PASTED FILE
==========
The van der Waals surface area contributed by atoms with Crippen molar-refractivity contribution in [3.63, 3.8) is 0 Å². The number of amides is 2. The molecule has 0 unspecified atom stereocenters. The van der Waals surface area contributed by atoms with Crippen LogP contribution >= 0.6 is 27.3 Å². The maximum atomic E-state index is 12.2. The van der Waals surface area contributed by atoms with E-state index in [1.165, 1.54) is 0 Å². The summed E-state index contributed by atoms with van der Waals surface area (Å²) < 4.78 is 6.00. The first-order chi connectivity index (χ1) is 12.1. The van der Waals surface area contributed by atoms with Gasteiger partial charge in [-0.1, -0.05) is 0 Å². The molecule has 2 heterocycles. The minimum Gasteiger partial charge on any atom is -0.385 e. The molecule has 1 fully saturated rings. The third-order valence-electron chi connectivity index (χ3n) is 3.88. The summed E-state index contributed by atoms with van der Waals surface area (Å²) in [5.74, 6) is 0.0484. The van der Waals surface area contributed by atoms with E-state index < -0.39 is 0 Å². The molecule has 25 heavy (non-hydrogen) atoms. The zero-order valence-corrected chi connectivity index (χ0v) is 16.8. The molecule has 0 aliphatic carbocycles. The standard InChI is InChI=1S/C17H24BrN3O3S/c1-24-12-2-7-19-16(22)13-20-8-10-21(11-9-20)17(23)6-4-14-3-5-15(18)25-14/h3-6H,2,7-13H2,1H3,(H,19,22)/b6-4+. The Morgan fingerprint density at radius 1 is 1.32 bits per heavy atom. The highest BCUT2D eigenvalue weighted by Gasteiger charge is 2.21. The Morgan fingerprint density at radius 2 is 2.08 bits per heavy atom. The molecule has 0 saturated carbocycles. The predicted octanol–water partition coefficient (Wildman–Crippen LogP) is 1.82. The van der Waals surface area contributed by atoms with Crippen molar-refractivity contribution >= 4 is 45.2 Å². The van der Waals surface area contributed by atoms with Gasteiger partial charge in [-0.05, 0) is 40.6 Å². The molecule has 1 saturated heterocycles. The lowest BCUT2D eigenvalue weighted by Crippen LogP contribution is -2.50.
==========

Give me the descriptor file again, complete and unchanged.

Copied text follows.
The van der Waals surface area contributed by atoms with Crippen molar-refractivity contribution in [3.63, 3.8) is 0 Å². The number of amides is 2. The molecule has 0 unspecified atom stereocenters. The van der Waals surface area contributed by atoms with Crippen LogP contribution >= 0.6 is 27.3 Å². The maximum atomic E-state index is 12.2. The van der Waals surface area contributed by atoms with E-state index in [1.165, 1.54) is 0 Å². The summed E-state index contributed by atoms with van der Waals surface area (Å²) < 4.78 is 6.00. The first-order chi connectivity index (χ1) is 12.1. The van der Waals surface area contributed by atoms with Gasteiger partial charge in [-0.1, -0.05) is 0 Å². The molecule has 2 heterocycles. The minimum Gasteiger partial charge on any atom is -0.385 e. The molecule has 1 fully saturated rings. The third-order valence-electron chi connectivity index (χ3n) is 3.88. The summed E-state index contributed by atoms with van der Waals surface area (Å²) in [5.74, 6) is 0.0484. The van der Waals surface area contributed by atoms with E-state index < -0.39 is 0 Å². The molecule has 25 heavy (non-hydrogen) atoms. The zero-order valence-corrected chi connectivity index (χ0v) is 16.8. The molecule has 0 aliphatic carbocycles. The standard InChI is InChI=1S/C17H24BrN3O3S/c1-24-12-2-7-19-16(22)13-20-8-10-21(11-9-20)17(23)6-4-14-3-5-15(18)25-14/h3-6H,2,7-13H2,1H3,(H,19,22)/b6-4+. The Morgan fingerprint density at radius 1 is 1.32 bits per heavy atom. The highest BCUT2D eigenvalue weighted by Gasteiger charge is 2.21. The Morgan fingerprint density at radius 2 is 2.08 bits per heavy atom. The molecule has 0 saturated carbocycles. The predicted octanol–water partition coefficient (Wildman–Crippen LogP) is 1.82. The van der Waals surface area contributed by atoms with Crippen molar-refractivity contribution >= 4 is 45.2 Å². The van der Waals surface area contributed by atoms with Gasteiger partial charge in [-0.05, 0) is 40.6 Å². The molecule has 1 saturated heterocycles. The lowest BCUT2D eigenvalue weighted by Crippen LogP contribution is -2.50.